University of Health Sciences, Pakistan
Title: Genetic Susceptibility of HCV RNA and its genotypic distribution in the Punjab, Pakistan
Ghazala Rubi U.K trained Clinical Molecular Biologist with M.Phil degree in Human Genetics & Molecular Biology and PhD Thesis in Human Genetics and Molecular Biology having more than 15 years of experience in molecular biology Pathology Laboratory services, as HCV RNA, HBV DNA PCR, REAL TIME, HCV & HBV Genotyping. Four years of experience of teaching to M.Phil graduates of a medical students. I did my services at University of Health Sciences as a Senior Research/Teaching Faculty for four years in Human Genetics and molecular biology department. Her Ph.D. dissertation submitted and she did a research project on Susceptibility of HCV RNA in our isonym group". Used to work in mixed community as already worked in U.K. and had done Molecular Biological trainings in UK, Germany and Italy.
Introduction and rationale: Hepatitis C, a widespread infectious disease targeting circa 130 million people worldwide, is caused by the Hepatitis C Virus (HCV). HCV genome, consisting of 9,600 nucleotides, is fully sequenced. Population specific high variation in HCV genome exists. HCV is classified into 7 different genotypes with several subtypes. Genotypes 1, 2 and 3 are found worldwide.
Objective: To find out the ecology and genetics of susceptibility of HCV RNA in various isonym groups of the Punjab population
Subjects and Methods: A sample of 349 chronic HCV hospital patients was studied who were already taking the treatment of standard therapy of Interferon+Ribavirin thrice a week. The sample was naturally divisible into three groups: Responder, the patients who received the standard therapy and recovered/cured; Relapser, the patients who after a course of therapy became negative for HCV RNA but after sometimes (6-18 months) became HCV positive again; Non-responder, the patients who did not show positive response to therapy.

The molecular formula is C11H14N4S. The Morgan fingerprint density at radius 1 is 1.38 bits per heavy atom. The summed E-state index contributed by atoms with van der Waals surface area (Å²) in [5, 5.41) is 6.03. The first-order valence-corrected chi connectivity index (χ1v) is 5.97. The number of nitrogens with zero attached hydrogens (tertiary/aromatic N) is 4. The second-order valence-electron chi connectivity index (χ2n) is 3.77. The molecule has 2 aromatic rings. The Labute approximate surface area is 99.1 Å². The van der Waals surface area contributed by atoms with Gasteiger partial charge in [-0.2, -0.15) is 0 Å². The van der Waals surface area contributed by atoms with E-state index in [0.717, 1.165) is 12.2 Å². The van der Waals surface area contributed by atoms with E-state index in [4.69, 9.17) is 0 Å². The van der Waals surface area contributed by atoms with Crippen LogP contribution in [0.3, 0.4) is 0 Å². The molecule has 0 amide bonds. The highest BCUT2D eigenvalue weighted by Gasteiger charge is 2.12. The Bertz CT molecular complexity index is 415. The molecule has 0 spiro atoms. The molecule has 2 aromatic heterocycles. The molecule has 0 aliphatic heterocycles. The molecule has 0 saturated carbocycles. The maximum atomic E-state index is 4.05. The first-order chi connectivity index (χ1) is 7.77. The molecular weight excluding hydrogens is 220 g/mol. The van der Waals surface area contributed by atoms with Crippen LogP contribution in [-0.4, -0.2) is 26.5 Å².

Results It was found that HCV genotype 3a is very common (84.0%) among responders group while genotype 1a is more common in relapser (66.2%) and non-responders (54.0%). Five of the Six main genotypes, namely, 1a (61.40%), 2a (0.50%), 2b (20.00%), 3a (13.70%) and an Untypeable (4.40%) were found among the 12 different castes/tribes/isonym ethnic groups. Genotype 4 was not found. The HCV frequency in 12 isonym groups is as follows: Arain (15.26%), Gujjar (10.02%), Jutt (18.91%), Kashmiri (10.02%), Malik (10.44%), Mughal (3.21%), Pathan (17.19%), Rajput (11.46%), Sheikh (3.43%), and Sayyed (4.87%). Jutt caste was found to have the maximum infection of HCV, while the minimum was found in Mughals. Genotype 3a among responder was most common in Rajput caste. Among the relapser 1a is most prevalent in Jutts. Pathans top the list of non-responders having 1a and 2b. Genotype 2a was found only in one sample of Rajput, who was non-responder.
Gene-polymorphism in IL-10 and IL-28B genes to ascertain the genetic susceptibility among various isonym groups revealed six SNPs. In IL-10, SNP at 1082 position, AA (14.5%), GA (80.30%) and GG (5.20%); SNP at 819, AA (3.2%), AC (84.7%) and CC (12.0%); and SNP at 592 position, AA (6.0%), CA (69.9%) and CC (24.1%). CA was in high frequency than CC and AA homologous gene polymorphism. In IL-28B SNP at location a, GG (4.8%), TG (40.6%), TT (54.6%); SNP at location b, CC (34.9%), CT (58.2%), TT (6.8%) and CC (40.2%), CT (43.8%), TT (16.1%) was found. Frequency of TT homologous high at one position, CT hetrozygous polymorphism was frequent at second and third position.
Conclusion: Human genetic susceptibility to HCV genotypes appears to be of importance in getting the infection. The study suggests that IL-10 and IL-28B interleukin genes are common in two major caste of the Punjab. A cohort study needs to be done for better understanding of human susceptibility to HCV infection and its management.
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